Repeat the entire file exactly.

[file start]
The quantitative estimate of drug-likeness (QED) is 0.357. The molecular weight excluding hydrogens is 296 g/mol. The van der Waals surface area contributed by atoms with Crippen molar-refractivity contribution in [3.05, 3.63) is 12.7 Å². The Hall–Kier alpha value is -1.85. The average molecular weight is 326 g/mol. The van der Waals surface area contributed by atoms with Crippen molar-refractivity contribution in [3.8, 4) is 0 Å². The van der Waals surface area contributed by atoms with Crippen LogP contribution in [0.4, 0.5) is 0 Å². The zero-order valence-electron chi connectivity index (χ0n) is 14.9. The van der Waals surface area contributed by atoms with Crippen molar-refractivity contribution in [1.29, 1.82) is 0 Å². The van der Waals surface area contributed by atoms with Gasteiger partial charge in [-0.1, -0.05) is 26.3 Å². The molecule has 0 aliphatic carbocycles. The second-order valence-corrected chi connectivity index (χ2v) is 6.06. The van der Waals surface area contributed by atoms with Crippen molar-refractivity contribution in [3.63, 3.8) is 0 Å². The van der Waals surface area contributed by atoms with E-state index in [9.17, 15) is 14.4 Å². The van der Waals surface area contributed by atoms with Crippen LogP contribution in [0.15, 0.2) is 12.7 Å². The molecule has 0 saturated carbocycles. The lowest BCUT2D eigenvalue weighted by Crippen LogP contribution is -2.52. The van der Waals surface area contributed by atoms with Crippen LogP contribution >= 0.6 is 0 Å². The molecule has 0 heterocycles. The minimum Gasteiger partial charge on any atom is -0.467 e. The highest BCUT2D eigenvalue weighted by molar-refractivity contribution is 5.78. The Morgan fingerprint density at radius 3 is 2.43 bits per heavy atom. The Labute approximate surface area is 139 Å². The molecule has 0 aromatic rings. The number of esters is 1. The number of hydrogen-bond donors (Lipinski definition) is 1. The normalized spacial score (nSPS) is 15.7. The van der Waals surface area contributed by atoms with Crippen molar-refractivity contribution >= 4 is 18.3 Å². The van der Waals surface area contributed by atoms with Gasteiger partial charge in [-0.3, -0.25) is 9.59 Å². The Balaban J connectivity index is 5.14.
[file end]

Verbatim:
The quantitative estimate of drug-likeness (QED) is 0.357. The molecular weight excluding hydrogens is 296 g/mol. The van der Waals surface area contributed by atoms with Crippen molar-refractivity contribution in [3.05, 3.63) is 12.7 Å². The Hall–Kier alpha value is -1.85. The average molecular weight is 326 g/mol. The van der Waals surface area contributed by atoms with Crippen molar-refractivity contribution in [3.8, 4) is 0 Å². The van der Waals surface area contributed by atoms with Crippen LogP contribution in [0.4, 0.5) is 0 Å². The zero-order valence-electron chi connectivity index (χ0n) is 14.9. The van der Waals surface area contributed by atoms with Crippen molar-refractivity contribution in [1.29, 1.82) is 0 Å². The van der Waals surface area contributed by atoms with Gasteiger partial charge in [-0.1, -0.05) is 26.3 Å². The molecule has 0 aliphatic carbocycles. The second-order valence-corrected chi connectivity index (χ2v) is 6.06. The van der Waals surface area contributed by atoms with Crippen molar-refractivity contribution in [3.63, 3.8) is 0 Å². The van der Waals surface area contributed by atoms with E-state index in [9.17, 15) is 14.4 Å². The van der Waals surface area contributed by atoms with Crippen LogP contribution in [0.15, 0.2) is 12.7 Å². The molecule has 0 saturated carbocycles. The lowest BCUT2D eigenvalue weighted by Crippen LogP contribution is -2.52. The van der Waals surface area contributed by atoms with Crippen LogP contribution >= 0.6 is 0 Å². The molecule has 0 heterocycles. The minimum Gasteiger partial charge on any atom is -0.467 e. The highest BCUT2D eigenvalue weighted by molar-refractivity contribution is 5.78. The Morgan fingerprint density at radius 3 is 2.43 bits per heavy atom. The Labute approximate surface area is 139 Å². The molecule has 0 aromatic rings. The number of esters is 1. The number of hydrogen-bond donors (Lipinski definition) is 1. The normalized spacial score (nSPS) is 15.7. The van der Waals surface area contributed by atoms with Crippen molar-refractivity contribution >= 4 is 18.3 Å². The van der Waals surface area contributed by atoms with Gasteiger partial charge in [-0.3, -0.25) is 9.59 Å². The Balaban J connectivity index is 5.14.